Thursday, October 09, 2008

How to Spell his Name

It was just a B. I had drawn them many times with the standard Cape Verdean blue pen—four white rings around the base and tip, a pinched top, in the hands of students or guards or secretaries. This particular pen belonged to the U.S. Embassy in downtime Praia. A thick glass separated the waiting room from the office. It would have made any American convenience store owner weep with envy. There was a cooler with amazingly cold water, posters about visas in Portuguese and English. And now a blue “b” drawn on a write-in ballot.
President/Vice President. Home address. Date of birth.
I liked writing his name, but it felt silly. After so much pomp, it had come down to this? To me, holding a pen, trying to remember how to spell his name? I thought about chads, about how the devil is in the details, and how “e” misleadingly comes before “i” in “Hussein”. That our hallowed democracies should depend, even in part, on the orthography of its dyslexic citizens abroad!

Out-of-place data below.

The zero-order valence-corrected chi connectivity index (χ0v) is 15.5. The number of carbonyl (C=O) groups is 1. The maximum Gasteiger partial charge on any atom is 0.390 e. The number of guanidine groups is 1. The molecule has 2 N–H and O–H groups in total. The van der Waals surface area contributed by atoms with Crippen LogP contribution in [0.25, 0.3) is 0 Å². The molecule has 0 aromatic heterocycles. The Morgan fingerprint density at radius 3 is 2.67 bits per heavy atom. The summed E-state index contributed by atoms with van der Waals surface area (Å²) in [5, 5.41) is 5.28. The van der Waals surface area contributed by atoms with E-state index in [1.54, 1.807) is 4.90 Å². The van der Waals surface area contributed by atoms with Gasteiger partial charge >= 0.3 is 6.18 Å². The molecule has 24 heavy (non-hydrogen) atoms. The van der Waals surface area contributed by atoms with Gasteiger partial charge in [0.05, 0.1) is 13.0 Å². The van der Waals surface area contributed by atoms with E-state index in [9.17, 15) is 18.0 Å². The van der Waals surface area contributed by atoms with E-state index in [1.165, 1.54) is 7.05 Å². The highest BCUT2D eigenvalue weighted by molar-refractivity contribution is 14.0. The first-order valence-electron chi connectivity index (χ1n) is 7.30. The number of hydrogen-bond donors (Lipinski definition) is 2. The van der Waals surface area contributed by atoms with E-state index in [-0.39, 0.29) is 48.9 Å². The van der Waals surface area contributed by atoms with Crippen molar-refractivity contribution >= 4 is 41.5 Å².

I also had butterflies. My bizarre Peace Corps extra-curricular—of plopping down at the internet to watch debate footage in buffering jolts, to scan opinion pages, and forwarded op/eds—had been silly, when my daily conversations were about corn and rain and zouk songs. But suddenly it was relevant. I was a part of that strange parallel universe of "bailouts" and "surges". So much so that though it affected me little, I could affect it. No matter how far away, how uninformed, or how dyslexic, I got to help pick.
Barack Hussein Obama/Biden.
(Joe, right? Yeah, Joe.)